It is a task that many do with ease, but going to the post office is a struggle for some in Memphis. That's because it isn't handicapped accessible.
NewsChannel 10's Felicia Lafuente has been trying for two days to find out why this post office is not handicap accessible.
It is really causing a problem for one man. Jack Martin has had a stroke, heart surgery, and been in a car accident. Now he must use a wheelchair or cane to help him get around, but he can't get everywhere. "When I get out of my car, it's hard because there's no hold, no hand hold to pull myself from the ground level," says Martin.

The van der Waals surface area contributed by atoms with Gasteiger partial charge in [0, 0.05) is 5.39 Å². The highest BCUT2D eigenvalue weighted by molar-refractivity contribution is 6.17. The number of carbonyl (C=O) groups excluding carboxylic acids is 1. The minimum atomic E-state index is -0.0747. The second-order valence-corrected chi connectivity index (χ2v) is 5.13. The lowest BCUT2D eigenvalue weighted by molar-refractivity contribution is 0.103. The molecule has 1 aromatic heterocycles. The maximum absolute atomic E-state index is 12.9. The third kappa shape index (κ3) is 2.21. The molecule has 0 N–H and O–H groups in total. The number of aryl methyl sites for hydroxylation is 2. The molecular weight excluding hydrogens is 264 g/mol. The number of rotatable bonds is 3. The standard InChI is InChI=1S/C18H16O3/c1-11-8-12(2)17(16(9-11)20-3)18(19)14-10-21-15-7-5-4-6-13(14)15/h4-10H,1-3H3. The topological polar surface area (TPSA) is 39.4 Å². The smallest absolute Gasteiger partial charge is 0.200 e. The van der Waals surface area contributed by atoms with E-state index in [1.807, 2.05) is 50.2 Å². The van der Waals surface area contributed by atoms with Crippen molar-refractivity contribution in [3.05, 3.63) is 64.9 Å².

For the last four years, he has been trying to change that but keeps getting different excuses. "I feel like as a private citizen, as well as a public official I should have the right to go in the post office of the United States government without having difficulty going in the building, I can get into the capital, the courthouse, but not my own post office," says Martin.
We just received a partial answer to this question late this afternoon.
Under the Architectural Barriers Act of 1968, any building built before then must be considered on a case by case basis, meaning the access board looks at customer requests for building modifications to improve accessibility.
The board then decides if modifications need to be done based on customer need, economic feasibility, and alternative services available.